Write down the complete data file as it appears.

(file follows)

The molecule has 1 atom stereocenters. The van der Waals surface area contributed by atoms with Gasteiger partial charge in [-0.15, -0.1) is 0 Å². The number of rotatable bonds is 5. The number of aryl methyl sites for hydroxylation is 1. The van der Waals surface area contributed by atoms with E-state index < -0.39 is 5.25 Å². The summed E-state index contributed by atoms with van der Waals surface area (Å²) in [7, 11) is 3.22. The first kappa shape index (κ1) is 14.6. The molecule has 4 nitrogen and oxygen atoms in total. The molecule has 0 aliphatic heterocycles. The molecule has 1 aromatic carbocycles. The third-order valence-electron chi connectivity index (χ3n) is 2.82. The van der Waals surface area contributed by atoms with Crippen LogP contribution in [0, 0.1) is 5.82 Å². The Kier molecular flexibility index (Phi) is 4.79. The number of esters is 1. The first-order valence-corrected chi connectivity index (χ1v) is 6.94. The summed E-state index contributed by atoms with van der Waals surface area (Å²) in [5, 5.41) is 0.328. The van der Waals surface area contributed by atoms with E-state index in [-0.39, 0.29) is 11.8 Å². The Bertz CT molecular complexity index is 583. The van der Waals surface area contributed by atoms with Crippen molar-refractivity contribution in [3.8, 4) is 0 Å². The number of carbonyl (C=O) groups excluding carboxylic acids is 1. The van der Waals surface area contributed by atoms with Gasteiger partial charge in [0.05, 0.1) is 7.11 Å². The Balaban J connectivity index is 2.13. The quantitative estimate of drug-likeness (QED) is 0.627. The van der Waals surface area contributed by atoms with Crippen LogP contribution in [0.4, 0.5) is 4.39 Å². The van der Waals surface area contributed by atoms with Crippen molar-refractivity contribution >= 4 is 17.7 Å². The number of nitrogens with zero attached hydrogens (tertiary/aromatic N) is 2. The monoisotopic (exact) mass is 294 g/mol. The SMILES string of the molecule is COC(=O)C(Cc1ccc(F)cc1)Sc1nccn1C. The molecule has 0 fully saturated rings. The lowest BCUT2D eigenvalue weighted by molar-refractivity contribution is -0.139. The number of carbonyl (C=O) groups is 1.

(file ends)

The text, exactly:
The molecule has 1 atom stereocenters. The van der Waals surface area contributed by atoms with Gasteiger partial charge in [-0.15, -0.1) is 0 Å². The number of rotatable bonds is 5. The number of aryl methyl sites for hydroxylation is 1. The van der Waals surface area contributed by atoms with E-state index < -0.39 is 5.25 Å². The summed E-state index contributed by atoms with van der Waals surface area (Å²) in [7, 11) is 3.22. The first kappa shape index (κ1) is 14.6. The molecule has 4 nitrogen and oxygen atoms in total. The molecule has 0 aliphatic heterocycles. The molecule has 1 aromatic carbocycles. The third-order valence-electron chi connectivity index (χ3n) is 2.82. The van der Waals surface area contributed by atoms with Crippen LogP contribution in [0, 0.1) is 5.82 Å². The Kier molecular flexibility index (Phi) is 4.79. The number of esters is 1. The first-order valence-corrected chi connectivity index (χ1v) is 6.94. The summed E-state index contributed by atoms with van der Waals surface area (Å²) in [5, 5.41) is 0.328. The van der Waals surface area contributed by atoms with E-state index in [-0.39, 0.29) is 11.8 Å². The Bertz CT molecular complexity index is 583. The van der Waals surface area contributed by atoms with Crippen molar-refractivity contribution in [3.8, 4) is 0 Å². The number of carbonyl (C=O) groups excluding carboxylic acids is 1. The van der Waals surface area contributed by atoms with Gasteiger partial charge in [0.05, 0.1) is 7.11 Å². The Balaban J connectivity index is 2.13. The quantitative estimate of drug-likeness (QED) is 0.627. The van der Waals surface area contributed by atoms with Crippen LogP contribution in [0.4, 0.5) is 4.39 Å². The van der Waals surface area contributed by atoms with Crippen molar-refractivity contribution >= 4 is 17.7 Å². The number of nitrogens with zero attached hydrogens (tertiary/aromatic N) is 2. The monoisotopic (exact) mass is 294 g/mol. The SMILES string of the molecule is COC(=O)C(Cc1ccc(F)cc1)Sc1nccn1C. The molecule has 0 fully saturated rings. The lowest BCUT2D eigenvalue weighted by molar-refractivity contribution is -0.139. The number of carbonyl (C=O) groups is 1.